Winniethewylde Sun 06-Mar-16 01:07:06

Thank you so much for your advice but can I just ask why you wouldn't recommend living 2 streets apart? We Iive in a small town with neither of us planning on moving so we assumed it would be good to live near to each other??

heidiwine Sun 06-Mar-16 07:58:00

We live in a big city but only a couple of streets apart from DPs ex wife. Living that close is definitely not what we'd choose if it weren't for the children. For the children though it's perfect, especially as they get older. So, in don't think there's anything wrong with being close in distance... In fact I think it's good for kids - takes some of the stress away from them.

ohforfoxsake Sun 06-Mar-16 09:49:27

Because it affords him the privilege of popping in to have his 'fix' so he doesn't do any actual parenting, but is constantly around. So he is always popping in. Sometimes a child or two will stay at his but he doesn't feed them as they are home in two minutes. So yes it's good for the kids insomuch as they see him, but he isn't engaged with them. My DCs have very low expectations of him anyway.

There is also the fact that I bump into him when he's off out and that rubs my nose in it. He has freedom. I have none because there is no need for the children to stay at his. If he was further away he would have to have them to stay and hve to take proper care of them.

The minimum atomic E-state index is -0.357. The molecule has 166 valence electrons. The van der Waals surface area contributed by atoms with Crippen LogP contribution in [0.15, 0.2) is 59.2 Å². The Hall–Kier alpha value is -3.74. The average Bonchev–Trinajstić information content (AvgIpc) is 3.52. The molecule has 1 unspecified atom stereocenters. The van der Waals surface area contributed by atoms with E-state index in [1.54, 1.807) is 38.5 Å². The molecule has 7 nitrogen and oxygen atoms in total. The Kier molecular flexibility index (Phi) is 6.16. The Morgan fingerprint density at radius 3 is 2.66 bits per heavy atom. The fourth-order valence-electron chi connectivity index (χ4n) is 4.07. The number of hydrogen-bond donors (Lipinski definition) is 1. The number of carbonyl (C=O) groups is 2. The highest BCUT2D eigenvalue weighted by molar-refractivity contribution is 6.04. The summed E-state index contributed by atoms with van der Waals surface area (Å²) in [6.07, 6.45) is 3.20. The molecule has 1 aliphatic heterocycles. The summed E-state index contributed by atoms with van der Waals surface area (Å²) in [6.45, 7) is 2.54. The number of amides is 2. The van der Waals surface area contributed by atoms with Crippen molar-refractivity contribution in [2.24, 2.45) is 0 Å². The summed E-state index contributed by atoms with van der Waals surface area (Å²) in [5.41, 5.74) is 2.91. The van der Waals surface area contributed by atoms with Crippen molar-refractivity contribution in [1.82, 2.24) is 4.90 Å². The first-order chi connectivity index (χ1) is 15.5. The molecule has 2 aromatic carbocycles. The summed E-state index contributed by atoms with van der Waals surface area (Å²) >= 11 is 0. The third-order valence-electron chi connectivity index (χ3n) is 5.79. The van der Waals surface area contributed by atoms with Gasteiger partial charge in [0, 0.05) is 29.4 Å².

I have the fear that I will bump into him and his gf (who predates our separation). Worse still I worry I will bump into them and her DS - which would really rub my kids nose in it as he doesn't take them out.

Then there's him texting the kids asking who's car is in my drive etc. (Although he still feels this is his home as well as he pays for it.)

Sometimes I feel I can't breathe for his prescence. I have a new relationship but neither of us want to bump into him so we don't go out where I live.

ohforfoxsake Sun 06-Mar-16 09:56:11

OP, my XH was emotionally and financially controlling as well. Very firm boundaries need to be established from the outset. I can't stress that enough. My XH continues to attempt to emotionally control me (the court order prevents him controlling me financially). He uses the kids, he doesn't support me, give me any respite and his family support him (despite knowing what he did) not our children. I have no family nearby as no support. One day you may want to enter a new relationship. Your children will get older and be able to see their father on their terms. You must look ahead and decide how you want this to be for the here and now, and for the future.